AT&T and Time Warner are two telecommunications giants that are currently threatening capitalism and governmental checks are the only barrier to such peril. AT&T agreed to buy Time Warner on Oct. 22 for $85.4 billion to create a vertically merged company that would produce broadband subscriptions and satellite television connections. Both of the aforementioned services will be distributed to the new company’s wireless phone plan customers. Because AT&T and Time Warner are two of the few players in the telecommunication industry, they should not follow through with the merger.
Consolidated businesses create an oligopolistic environment with severely imbalanced power dynamics. Our fear with an oligopolistic environment, in which a few large players offer identical services, is that the market acts like a monopoly. With fewer competitors and the unique product of combined satellite T.V. and wireless phone plans, AT&T and Time Warner would have increased their market power. This would allow the companies to raise prices beyond what the price would have been if they had more competitors, and if the price was set where the supply and demand met one another.
Increased prices do indeed help those within the company, but it is unjust to irrationally over price products. It is unfair to the consumers, and it completely goes against the economic balance of profit maximization. Additionally, because there are enough competitors that offer alternative products, increased prices may decrease the number of consumers buying products for that company.
The merger also should not have happened because mergers only serve as models for other mergers. When other companies merge with one another, fellow companies may be incentivized to merge as well in order to prevent industry giants from dominating the market. This merger is indicative of that in particular because it emulates the 2009 Comcast and NBC Universal megadeal, where the two telecommunications giants also became one company and created another oligopolistic situation. The deal went through culminating with Comcast becoming the sole owner of NBC Universal by March 2013. That deal could serve as a model for the AT&T-Time Warner merger, further inundating the telecommunications industry with oligopolies and putting consumers at a disadvantage.
Likewise, Verizon and Yahoo, two other large media and telecommunications companies, are currently negotiating a deal where they may consolidate, further proving the point that mergers catalyze one another. This endless cycle could eventually lead to there being only a few companies in the telecommunications industry. This would only strengthen the oligopolistic market power of the companies and destroy the free market, which is what ultimately benefits consumers.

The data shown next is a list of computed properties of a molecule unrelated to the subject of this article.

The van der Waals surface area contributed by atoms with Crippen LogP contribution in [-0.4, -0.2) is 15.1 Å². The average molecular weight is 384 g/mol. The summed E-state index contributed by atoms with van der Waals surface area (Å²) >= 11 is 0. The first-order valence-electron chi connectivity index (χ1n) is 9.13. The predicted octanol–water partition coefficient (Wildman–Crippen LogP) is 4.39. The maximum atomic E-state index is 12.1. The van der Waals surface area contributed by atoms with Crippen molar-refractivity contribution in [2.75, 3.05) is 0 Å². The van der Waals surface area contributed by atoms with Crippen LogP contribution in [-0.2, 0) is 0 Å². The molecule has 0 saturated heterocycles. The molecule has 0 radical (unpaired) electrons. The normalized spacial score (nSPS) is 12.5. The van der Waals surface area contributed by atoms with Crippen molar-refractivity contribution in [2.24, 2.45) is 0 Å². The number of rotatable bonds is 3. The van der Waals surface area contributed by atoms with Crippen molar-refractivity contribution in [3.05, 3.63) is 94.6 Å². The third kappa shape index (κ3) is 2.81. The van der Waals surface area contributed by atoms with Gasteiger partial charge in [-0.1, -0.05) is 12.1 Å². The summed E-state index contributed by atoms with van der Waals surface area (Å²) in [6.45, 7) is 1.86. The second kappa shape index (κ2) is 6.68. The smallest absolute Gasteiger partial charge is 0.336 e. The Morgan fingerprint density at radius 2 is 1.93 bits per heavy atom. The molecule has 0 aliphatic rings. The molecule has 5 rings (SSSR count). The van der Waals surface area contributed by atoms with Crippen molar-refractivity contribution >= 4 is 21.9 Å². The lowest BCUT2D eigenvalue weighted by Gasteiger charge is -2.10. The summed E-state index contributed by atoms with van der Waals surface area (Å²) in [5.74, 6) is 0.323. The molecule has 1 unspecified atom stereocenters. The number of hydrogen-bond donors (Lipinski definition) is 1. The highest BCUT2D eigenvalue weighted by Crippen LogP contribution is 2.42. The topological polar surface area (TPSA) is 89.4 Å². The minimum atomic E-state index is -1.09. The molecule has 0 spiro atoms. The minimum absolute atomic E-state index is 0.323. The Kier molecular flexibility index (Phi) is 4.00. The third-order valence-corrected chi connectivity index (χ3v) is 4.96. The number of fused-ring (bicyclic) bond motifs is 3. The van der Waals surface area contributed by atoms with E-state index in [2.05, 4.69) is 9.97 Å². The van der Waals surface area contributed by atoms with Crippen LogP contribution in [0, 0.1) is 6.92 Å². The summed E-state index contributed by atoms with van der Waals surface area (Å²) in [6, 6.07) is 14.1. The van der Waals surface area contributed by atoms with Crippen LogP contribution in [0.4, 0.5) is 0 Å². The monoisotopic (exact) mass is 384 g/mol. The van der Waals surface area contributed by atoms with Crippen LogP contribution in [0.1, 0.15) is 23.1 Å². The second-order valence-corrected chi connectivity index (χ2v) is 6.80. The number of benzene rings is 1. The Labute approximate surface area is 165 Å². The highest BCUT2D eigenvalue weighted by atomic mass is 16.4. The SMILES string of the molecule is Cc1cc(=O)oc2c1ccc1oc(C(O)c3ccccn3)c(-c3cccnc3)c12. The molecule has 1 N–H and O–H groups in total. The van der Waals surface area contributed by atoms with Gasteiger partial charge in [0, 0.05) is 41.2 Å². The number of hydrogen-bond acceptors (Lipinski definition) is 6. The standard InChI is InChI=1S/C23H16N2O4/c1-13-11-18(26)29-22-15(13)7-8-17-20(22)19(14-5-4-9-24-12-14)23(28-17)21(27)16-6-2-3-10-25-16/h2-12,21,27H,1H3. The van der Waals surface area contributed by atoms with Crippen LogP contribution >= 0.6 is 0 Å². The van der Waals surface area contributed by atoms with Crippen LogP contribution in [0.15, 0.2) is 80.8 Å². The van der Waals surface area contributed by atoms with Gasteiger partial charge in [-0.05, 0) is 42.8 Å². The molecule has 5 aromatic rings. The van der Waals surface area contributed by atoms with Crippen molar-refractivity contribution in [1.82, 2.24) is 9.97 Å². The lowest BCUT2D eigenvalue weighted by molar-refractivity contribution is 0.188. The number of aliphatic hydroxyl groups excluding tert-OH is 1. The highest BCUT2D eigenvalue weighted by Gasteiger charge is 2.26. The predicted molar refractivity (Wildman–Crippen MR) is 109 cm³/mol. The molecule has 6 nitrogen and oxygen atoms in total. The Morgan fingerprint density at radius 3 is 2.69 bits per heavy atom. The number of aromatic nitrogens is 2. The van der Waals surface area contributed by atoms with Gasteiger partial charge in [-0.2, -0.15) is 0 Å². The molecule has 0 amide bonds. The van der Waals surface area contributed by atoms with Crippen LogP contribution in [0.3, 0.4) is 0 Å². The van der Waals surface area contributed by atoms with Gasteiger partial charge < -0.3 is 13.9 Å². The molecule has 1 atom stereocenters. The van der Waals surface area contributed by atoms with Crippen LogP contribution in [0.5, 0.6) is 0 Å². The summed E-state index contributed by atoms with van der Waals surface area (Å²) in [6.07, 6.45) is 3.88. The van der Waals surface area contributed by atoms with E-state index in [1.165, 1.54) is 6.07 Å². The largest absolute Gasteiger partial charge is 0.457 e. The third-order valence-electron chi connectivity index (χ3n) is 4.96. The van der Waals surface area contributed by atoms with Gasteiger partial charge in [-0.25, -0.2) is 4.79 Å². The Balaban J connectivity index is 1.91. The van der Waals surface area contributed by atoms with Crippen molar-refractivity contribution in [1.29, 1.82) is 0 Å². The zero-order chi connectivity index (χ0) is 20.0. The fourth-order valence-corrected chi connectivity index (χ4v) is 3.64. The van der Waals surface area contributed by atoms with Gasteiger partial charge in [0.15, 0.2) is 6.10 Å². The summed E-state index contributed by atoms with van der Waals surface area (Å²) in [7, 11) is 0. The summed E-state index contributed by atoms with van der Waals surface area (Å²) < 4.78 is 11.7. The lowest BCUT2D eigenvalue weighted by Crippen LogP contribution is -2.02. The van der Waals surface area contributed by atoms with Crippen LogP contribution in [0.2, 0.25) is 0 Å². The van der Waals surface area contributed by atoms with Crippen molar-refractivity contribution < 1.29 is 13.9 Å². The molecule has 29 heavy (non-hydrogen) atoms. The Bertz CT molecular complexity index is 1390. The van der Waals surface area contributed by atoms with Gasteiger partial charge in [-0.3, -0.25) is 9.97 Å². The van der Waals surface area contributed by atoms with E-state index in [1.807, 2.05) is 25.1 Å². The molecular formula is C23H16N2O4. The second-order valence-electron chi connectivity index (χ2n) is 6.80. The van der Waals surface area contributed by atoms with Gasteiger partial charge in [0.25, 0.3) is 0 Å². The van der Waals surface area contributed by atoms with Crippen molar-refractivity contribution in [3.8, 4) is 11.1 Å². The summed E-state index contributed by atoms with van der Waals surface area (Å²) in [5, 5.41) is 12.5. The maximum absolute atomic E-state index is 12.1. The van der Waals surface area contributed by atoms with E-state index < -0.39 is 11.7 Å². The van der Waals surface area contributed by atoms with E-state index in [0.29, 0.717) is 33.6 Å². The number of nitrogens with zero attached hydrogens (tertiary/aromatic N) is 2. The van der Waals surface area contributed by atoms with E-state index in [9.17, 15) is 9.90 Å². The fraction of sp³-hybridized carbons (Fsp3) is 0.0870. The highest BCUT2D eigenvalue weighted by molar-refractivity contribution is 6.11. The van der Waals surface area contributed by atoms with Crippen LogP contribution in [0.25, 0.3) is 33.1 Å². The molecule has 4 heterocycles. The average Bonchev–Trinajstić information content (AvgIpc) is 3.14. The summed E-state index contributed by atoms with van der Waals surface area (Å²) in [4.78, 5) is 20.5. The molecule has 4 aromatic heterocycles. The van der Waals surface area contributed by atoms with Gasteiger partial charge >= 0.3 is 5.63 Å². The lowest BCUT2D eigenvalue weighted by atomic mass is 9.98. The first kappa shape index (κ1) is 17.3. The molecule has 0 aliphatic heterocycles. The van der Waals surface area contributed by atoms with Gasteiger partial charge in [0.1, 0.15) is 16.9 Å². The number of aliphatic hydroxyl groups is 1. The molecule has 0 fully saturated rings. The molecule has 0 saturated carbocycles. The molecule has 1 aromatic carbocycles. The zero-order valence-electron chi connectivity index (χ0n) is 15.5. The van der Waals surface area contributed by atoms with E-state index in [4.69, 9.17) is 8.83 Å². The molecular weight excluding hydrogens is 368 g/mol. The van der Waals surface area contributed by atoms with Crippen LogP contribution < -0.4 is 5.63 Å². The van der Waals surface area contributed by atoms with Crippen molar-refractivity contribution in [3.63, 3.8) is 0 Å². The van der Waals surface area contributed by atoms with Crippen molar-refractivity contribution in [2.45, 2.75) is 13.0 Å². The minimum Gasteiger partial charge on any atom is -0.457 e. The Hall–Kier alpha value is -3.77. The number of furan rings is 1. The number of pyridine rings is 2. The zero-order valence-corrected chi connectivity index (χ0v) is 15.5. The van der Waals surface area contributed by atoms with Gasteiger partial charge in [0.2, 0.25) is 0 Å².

Despite all of the aforementioned reasons why the AT&T-Time Warner merger was a faulty decision, the government’s involvement in the situation should be also limited from expanding. The Sherman Act, the Clayton Act and the Federal Trade Commission Act, which all collectively form the United States’ antitrust policy, are already in action, preventing collusion and major monopolies that would perilously destroy the U.S.’s current capitalistic economy. Consequently, the government already has historical involvement in the situation, limiting the merged companies from becoming too powerful. Furthermore, the Department of Justice (DOJ) has yet to approve the merger in court, where the DOJ can decide whether or not to block a merger if it could potentially be a monopoly, cartel or trust. Therefore, the government already has heavily involved in the situation, and is effective in preventing collusion.
The current DOJ check is sufficient, especially since clearly exercise its right to block mergers as evidenced by its challenging of 44 of the 1429 proposed corporate mergers in 2012, according to the Federal Trade Commission. In fact, the DOJ previously blocked a similar merger, the proposed merger of AT&T and T-Mobile in 2011. As a result, the DOJ would unequivocally not have any qualms about blocking two other telecommunications companies, such as AT&T and Time Warner.
Too much governmental involvement in the economy prevents capitalism from pursuing its true form within a free economy, a foundation of the U.S. economy of the United States. Freedom to pursue one’s financial, social and political dreams is a foundation of the United States, and can only happen within a free economy, where mobility is possible and governmental involvement is limited.
Because the AT&T and Time Warner merger forms a monopolistic situation, it should not have happened. However, with the current governmental checks on monopolies, any American citizen can reasonably trust that this merger too will meet the same fate as the 2011 merger of AT&T and T-Mobile.